On November 29, 2011, American Airlines became the last of the legacy airlines to go bankrupt when its parent company, AMR Corporation, filed for Chapter 11 reorganization. Sought almost exclusively by large corporations, a Chapter 11 bankruptcy allows a firm to continue operating while reorganizing itself to create a more profitable financial framework (“Chapter 11 Definition”). Essentially, this provides a last resort business strategy: if the firm successfully reorganizes, its new financial structure begins cutting its debt. If the reorganization fails, the company begins liquidating its assets to repay the stakeholders to whom it owes money (“An Overview of Corporate”). An evaluation of the AMR bankruptcy along with the bankruptcies of its competitors provides insight to its potential impact on airline passengers, airline employees, and the economy as a whole.
To put the AMR bankruptcy into perspective, it is necessary to examine market conditions for airline companies since 2000. Every major American airline with the exception of American Airlines filed for Chapter 11 bankruptcy between 2002 and 2005 as a result of labor costs increasing while demand decreased following the recession and the September 11 terrorist attacks (Rushe). Between an already struggling economy, heightened airport security, and the reluctance of many passengers to continue air travel, these airlines filed for bankruptcy to escape debt and return to annual profitability. As of 2011, every major airline had achieved this goal with the exception of American Airlines, the only of these companies to forgo bankruptcy and, consequently, the only to remain in debt. As American Airlines’ financial issues became exacerbated by high oil prices, AMR finally filed for Chapter 11 bankruptcy in 2011 (McCartney).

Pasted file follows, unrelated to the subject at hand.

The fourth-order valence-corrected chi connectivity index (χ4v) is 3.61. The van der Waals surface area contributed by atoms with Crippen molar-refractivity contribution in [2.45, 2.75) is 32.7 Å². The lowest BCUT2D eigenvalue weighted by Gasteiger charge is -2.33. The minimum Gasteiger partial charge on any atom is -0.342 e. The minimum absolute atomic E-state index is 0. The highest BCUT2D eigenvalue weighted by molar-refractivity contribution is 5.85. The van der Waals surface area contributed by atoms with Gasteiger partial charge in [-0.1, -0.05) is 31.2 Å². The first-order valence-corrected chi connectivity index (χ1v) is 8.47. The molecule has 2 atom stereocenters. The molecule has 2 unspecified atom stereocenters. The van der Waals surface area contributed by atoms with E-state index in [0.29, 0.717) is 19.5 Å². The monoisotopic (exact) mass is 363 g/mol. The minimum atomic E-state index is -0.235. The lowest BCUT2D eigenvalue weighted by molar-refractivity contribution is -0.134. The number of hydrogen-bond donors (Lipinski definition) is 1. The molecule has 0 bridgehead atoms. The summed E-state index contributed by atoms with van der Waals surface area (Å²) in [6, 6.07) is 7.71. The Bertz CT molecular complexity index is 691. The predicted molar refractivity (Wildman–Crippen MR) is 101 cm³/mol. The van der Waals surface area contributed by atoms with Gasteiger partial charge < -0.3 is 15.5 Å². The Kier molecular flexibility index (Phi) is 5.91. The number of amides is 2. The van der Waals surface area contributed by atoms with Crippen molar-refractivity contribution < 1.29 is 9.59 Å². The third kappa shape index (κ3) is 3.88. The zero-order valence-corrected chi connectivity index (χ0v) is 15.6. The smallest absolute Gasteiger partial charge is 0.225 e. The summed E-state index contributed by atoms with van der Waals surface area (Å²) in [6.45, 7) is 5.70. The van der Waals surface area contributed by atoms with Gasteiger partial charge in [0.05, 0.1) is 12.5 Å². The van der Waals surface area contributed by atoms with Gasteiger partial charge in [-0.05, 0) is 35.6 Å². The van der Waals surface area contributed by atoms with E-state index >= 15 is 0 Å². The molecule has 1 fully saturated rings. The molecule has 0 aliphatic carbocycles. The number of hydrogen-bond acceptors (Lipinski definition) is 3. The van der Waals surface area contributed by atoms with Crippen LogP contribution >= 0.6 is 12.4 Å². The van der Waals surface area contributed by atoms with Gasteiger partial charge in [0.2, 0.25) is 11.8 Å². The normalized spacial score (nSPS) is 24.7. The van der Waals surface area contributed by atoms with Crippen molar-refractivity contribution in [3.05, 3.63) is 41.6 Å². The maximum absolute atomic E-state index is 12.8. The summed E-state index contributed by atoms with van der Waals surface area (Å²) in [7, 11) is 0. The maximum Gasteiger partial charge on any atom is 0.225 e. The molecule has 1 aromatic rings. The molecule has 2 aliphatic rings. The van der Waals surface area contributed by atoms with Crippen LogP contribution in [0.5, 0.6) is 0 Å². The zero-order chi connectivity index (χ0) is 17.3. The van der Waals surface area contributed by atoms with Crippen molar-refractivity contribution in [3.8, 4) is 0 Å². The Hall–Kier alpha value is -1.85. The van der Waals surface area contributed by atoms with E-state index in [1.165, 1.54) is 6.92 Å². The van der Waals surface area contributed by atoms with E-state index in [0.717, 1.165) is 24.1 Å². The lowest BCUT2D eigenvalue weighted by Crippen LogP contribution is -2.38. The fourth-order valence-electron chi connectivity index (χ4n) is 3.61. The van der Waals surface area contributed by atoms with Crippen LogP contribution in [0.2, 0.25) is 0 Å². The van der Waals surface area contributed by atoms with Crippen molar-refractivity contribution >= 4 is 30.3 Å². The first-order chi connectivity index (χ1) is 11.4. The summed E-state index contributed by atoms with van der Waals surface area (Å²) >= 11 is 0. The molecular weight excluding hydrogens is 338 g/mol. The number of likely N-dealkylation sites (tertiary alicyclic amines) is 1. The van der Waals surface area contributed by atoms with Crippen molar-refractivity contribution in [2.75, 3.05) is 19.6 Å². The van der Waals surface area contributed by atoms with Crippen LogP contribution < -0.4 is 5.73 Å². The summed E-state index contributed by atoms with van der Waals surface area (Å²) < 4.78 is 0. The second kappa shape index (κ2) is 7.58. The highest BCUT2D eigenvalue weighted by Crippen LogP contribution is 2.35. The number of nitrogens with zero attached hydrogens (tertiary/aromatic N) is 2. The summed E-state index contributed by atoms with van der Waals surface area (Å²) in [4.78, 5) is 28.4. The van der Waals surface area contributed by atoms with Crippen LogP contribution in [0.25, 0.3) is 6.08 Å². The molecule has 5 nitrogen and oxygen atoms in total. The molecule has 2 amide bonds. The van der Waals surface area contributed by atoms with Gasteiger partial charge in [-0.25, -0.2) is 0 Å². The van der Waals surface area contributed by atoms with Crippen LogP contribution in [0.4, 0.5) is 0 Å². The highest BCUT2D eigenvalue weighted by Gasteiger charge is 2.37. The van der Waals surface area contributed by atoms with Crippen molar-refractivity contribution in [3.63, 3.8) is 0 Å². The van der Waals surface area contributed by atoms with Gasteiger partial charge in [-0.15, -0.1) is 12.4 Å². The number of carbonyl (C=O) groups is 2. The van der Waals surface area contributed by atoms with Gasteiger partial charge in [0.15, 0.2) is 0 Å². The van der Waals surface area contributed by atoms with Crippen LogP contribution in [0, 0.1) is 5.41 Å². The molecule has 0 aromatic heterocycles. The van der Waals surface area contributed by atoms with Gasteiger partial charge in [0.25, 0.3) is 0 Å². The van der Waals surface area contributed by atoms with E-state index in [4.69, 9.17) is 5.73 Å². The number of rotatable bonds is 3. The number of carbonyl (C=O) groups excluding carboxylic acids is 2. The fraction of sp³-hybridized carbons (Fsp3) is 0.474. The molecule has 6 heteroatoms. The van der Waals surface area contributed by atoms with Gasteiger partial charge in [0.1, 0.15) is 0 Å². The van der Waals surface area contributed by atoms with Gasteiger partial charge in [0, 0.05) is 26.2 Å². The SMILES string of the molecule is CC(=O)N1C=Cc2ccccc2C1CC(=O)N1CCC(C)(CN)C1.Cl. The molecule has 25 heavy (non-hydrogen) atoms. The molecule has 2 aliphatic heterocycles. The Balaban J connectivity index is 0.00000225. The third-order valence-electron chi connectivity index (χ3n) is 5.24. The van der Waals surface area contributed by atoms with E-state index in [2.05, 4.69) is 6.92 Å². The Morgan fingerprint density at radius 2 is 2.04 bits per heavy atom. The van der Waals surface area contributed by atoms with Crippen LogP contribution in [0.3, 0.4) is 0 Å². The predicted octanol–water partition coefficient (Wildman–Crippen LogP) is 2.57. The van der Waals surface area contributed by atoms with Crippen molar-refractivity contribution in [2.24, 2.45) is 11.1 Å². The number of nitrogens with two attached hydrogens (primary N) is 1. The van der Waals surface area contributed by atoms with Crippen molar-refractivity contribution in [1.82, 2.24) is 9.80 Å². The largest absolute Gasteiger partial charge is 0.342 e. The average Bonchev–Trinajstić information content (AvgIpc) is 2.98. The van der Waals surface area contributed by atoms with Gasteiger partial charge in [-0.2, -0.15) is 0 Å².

In the short term, the AMR bankruptcy is unlikely to affect passengers in any significant manner. By filing for a Chapter 11 reorganization, AMR ensured that business operations will continue, meaning previously scheduled fights will still fly, all tickets will still be honored, and frequent flier miles will remain valid (McCartney). Furthermore, because airlines primarily compete based on fares and because American Airlines will need to try even harder to prevent customers from choosing other airlines during its bankruptcy, fares should remain similar if not lower while the company restructures. Thus, short term customer experience with American Airlines should remain unchanged.
In the long term, the bankruptcy could impact passengers more significantly as American Airlines reduces the number of flights offered. To emerge from the bankruptcy successfully, the carrier will need to reduce the increasing labor costs that caused it to fall into debt. As one method of reducing labor costs, AMR will layoff a significant fraction of their workforce. With fewer pilots, flight attendants, mechanics, and runway workers, American Airlines will naturally need to reduce the...